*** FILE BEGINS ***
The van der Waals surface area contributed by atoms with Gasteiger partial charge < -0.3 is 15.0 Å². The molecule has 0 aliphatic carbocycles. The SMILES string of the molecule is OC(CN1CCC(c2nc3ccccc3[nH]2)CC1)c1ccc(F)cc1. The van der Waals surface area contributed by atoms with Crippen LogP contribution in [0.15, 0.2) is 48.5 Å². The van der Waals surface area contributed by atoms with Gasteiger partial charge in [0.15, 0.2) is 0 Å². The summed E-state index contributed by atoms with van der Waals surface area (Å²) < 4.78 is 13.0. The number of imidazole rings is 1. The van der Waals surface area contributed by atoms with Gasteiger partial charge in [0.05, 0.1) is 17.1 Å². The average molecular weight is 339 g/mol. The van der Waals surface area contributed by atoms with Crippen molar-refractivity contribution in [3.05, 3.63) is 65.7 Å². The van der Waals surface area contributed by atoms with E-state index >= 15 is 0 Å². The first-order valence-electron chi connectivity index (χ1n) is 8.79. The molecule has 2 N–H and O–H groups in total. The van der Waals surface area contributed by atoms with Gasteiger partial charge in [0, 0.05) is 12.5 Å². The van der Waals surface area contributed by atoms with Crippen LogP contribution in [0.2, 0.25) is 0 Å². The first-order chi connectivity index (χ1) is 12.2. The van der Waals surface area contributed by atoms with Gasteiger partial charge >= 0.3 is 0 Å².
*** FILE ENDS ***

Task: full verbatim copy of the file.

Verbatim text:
The van der Waals surface area contributed by atoms with Gasteiger partial charge < -0.3 is 15.0 Å². The molecule has 0 aliphatic carbocycles. The SMILES string of the molecule is OC(CN1CCC(c2nc3ccccc3[nH]2)CC1)c1ccc(F)cc1. The van der Waals surface area contributed by atoms with Crippen LogP contribution in [0.15, 0.2) is 48.5 Å². The van der Waals surface area contributed by atoms with Gasteiger partial charge in [0.15, 0.2) is 0 Å². The summed E-state index contributed by atoms with van der Waals surface area (Å²) < 4.78 is 13.0. The number of imidazole rings is 1. The van der Waals surface area contributed by atoms with Gasteiger partial charge in [0.05, 0.1) is 17.1 Å². The average molecular weight is 339 g/mol. The van der Waals surface area contributed by atoms with Crippen molar-refractivity contribution in [3.05, 3.63) is 65.7 Å². The van der Waals surface area contributed by atoms with E-state index >= 15 is 0 Å². The first-order valence-electron chi connectivity index (χ1n) is 8.79. The molecule has 2 N–H and O–H groups in total. The van der Waals surface area contributed by atoms with Gasteiger partial charge in [0, 0.05) is 12.5 Å². The van der Waals surface area contributed by atoms with Crippen LogP contribution in [0.2, 0.25) is 0 Å². The first-order chi connectivity index (χ1) is 12.2. The van der Waals surface area contributed by atoms with Gasteiger partial charge >= 0.3 is 0 Å².